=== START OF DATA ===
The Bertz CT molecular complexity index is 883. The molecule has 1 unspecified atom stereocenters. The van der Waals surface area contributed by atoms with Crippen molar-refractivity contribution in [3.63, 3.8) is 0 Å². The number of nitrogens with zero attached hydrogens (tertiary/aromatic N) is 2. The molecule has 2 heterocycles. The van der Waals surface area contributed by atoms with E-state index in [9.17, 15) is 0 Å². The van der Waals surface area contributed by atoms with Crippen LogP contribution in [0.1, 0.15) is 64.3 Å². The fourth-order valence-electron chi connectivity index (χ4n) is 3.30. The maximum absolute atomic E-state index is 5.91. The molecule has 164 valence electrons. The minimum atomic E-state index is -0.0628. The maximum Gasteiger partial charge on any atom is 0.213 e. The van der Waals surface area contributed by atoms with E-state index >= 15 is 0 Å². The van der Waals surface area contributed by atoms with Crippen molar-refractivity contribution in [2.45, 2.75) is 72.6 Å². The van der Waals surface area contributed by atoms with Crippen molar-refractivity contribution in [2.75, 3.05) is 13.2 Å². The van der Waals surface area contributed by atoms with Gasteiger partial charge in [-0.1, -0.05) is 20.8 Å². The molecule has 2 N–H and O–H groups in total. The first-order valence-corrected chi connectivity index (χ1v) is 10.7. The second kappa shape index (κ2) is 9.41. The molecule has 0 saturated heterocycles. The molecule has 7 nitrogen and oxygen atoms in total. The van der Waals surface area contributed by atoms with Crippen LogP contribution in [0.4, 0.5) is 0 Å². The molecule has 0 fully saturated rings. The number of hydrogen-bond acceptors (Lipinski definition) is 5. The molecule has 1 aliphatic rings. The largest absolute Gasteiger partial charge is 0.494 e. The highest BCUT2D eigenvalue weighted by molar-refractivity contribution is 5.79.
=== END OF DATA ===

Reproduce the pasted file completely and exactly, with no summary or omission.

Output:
The Bertz CT molecular complexity index is 883. The molecule has 1 unspecified atom stereocenters. The van der Waals surface area contributed by atoms with Crippen molar-refractivity contribution in [3.63, 3.8) is 0 Å². The number of nitrogens with zero attached hydrogens (tertiary/aromatic N) is 2. The molecule has 2 heterocycles. The van der Waals surface area contributed by atoms with E-state index in [9.17, 15) is 0 Å². The van der Waals surface area contributed by atoms with Crippen LogP contribution in [0.1, 0.15) is 64.3 Å². The fourth-order valence-electron chi connectivity index (χ4n) is 3.30. The maximum absolute atomic E-state index is 5.91. The molecule has 164 valence electrons. The minimum atomic E-state index is -0.0628. The maximum Gasteiger partial charge on any atom is 0.213 e. The van der Waals surface area contributed by atoms with E-state index >= 15 is 0 Å². The van der Waals surface area contributed by atoms with Crippen molar-refractivity contribution in [2.45, 2.75) is 72.6 Å². The van der Waals surface area contributed by atoms with Crippen molar-refractivity contribution in [2.75, 3.05) is 13.2 Å². The van der Waals surface area contributed by atoms with Gasteiger partial charge in [-0.1, -0.05) is 20.8 Å². The molecule has 2 N–H and O–H groups in total. The first-order valence-corrected chi connectivity index (χ1v) is 10.7. The second kappa shape index (κ2) is 9.41. The molecule has 0 saturated heterocycles. The molecule has 7 nitrogen and oxygen atoms in total. The van der Waals surface area contributed by atoms with Crippen LogP contribution in [0.4, 0.5) is 0 Å². The molecule has 0 fully saturated rings. The number of hydrogen-bond acceptors (Lipinski definition) is 5. The molecule has 1 aliphatic rings. The largest absolute Gasteiger partial charge is 0.494 e. The highest BCUT2D eigenvalue weighted by molar-refractivity contribution is 5.79.